Not running an ICO puts NavCoin in a special class of cryptocurrencies (alongside Bitcoin) that are truly publicly owned and has no central point of authority. The value proposition of decentralised ownership and responsibility is a fundamental property of blockchain, which we felt was best preserved by launching the project without raising capital. It allows anyone to be a meaningful contributor to the project and also means that people who contribute come from the community and are acting in the best interest of the network.
SIX: NavCoin has quite a sizeable following now, but it seems like it’s kind of flying under the radar here in New Zealand, despite having a New Zealander operating behind it. Why do you think that is? Do you think New Zealanders just aren’t as interested in or as clued up about crypto as other parts of the world?
I was one of four people involved in the early days of NavCoin’s development and we collaborated on the project online from various corners of the world. Currently, I’m the only one of the original developers who still contributes to the NavCoin project despite having more developers contributing to the platform than ever before. It’s only been over the last nine months or so that I’ve been in a position to sponsor more people in New Zealand to contribute to NavCoin with me, which is why it’s been relatively under the radar here. We’re just starting to pick up steam locally despite having active users all over the planet.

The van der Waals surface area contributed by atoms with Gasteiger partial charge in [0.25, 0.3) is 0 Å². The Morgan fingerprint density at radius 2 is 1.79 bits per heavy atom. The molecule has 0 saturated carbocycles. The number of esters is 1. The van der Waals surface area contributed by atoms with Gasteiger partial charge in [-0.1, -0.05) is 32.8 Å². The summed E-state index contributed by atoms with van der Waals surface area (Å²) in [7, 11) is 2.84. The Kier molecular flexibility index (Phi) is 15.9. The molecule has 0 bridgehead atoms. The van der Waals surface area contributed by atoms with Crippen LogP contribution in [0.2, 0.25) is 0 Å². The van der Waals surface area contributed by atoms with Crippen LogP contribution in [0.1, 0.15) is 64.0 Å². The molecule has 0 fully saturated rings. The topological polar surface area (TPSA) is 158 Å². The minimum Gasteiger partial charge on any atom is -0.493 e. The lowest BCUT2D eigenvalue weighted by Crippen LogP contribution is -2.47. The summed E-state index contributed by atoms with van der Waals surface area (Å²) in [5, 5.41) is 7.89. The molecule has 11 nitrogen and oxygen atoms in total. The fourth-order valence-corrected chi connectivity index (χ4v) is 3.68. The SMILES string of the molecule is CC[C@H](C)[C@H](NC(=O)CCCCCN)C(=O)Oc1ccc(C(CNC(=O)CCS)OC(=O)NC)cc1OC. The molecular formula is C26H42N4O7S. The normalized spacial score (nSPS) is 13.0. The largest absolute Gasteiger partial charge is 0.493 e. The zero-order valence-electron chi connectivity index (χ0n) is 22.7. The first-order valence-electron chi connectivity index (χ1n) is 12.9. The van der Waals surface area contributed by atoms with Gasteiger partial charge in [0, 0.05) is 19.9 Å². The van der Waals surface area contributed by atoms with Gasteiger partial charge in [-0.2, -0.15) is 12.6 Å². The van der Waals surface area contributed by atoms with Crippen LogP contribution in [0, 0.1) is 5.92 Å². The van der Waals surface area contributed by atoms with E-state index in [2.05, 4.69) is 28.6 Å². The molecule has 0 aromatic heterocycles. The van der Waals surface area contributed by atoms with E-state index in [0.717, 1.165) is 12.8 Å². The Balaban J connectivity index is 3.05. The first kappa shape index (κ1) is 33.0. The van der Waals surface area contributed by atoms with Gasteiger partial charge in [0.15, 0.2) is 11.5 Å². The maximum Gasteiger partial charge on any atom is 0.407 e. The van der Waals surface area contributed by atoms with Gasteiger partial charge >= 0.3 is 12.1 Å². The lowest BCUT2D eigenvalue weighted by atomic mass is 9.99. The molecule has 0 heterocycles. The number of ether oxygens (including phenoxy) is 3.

I’d say that one of the biggest drivers toward cryptocurrency adoption globally has been economic instability, something which we’ve seen happen here at a relatively slower rate than other countries. Perhaps this has made cryptocurrency adoption less urgent for your average Kiwi. But there’s a growing interest in New Zealand lately which seems to be driven by an interest in innovation and technology rather than by necessity. The blockchain and cryptocurrency sector is fast arriving at the point where it’s mature enough for businesses to seriously look at adopting it as part of their business model.
SEVEN: Do you have any other plans to scale/grow further and if so, what are they?
At Encrypt S, we’re big proponents of NavCoin and we’ll continue to work towards making innovative protocol improvements, as well as creating software and services to make NavCoin easier to use for both businesses and individuals.
We’re currently working on a new multi-currency wallet called Kauri which will allow people to easily store and trade NavCoin and other cryptocurrencies on any device. We’re also working on a blockchain application platform called Valence which is a new approach to building decentralised blockchain applications that can do more than just transmit money. Valence is working towards making it easy for businesses to identify where they could benefit from blockchain technology and applying it in meaningful ways to those specific areas.
EIGHT: Lastly, tell us about a start-up or business that you really admire right now.
Elon Musk’s businesses like Tesla and Space X are a big inspiration for me personally. Seeing someone who’s unafraid to have extremely ambitious aspirations backed up by the drive and technical capability to turn his vision into reality is awe inspiring. I also secretly love the fact that Elon is really just a big nerd at heart. He’s a hugely successful entrepreneur, but he can still hold down a conversation about rocket science without even breaking a sweat.
The Spinoff’s business content is brought to you by our friends at Kiwibank. Kiwibank backs small to medium businesses, social enterprises and Kiwis who innovate to make good things happen.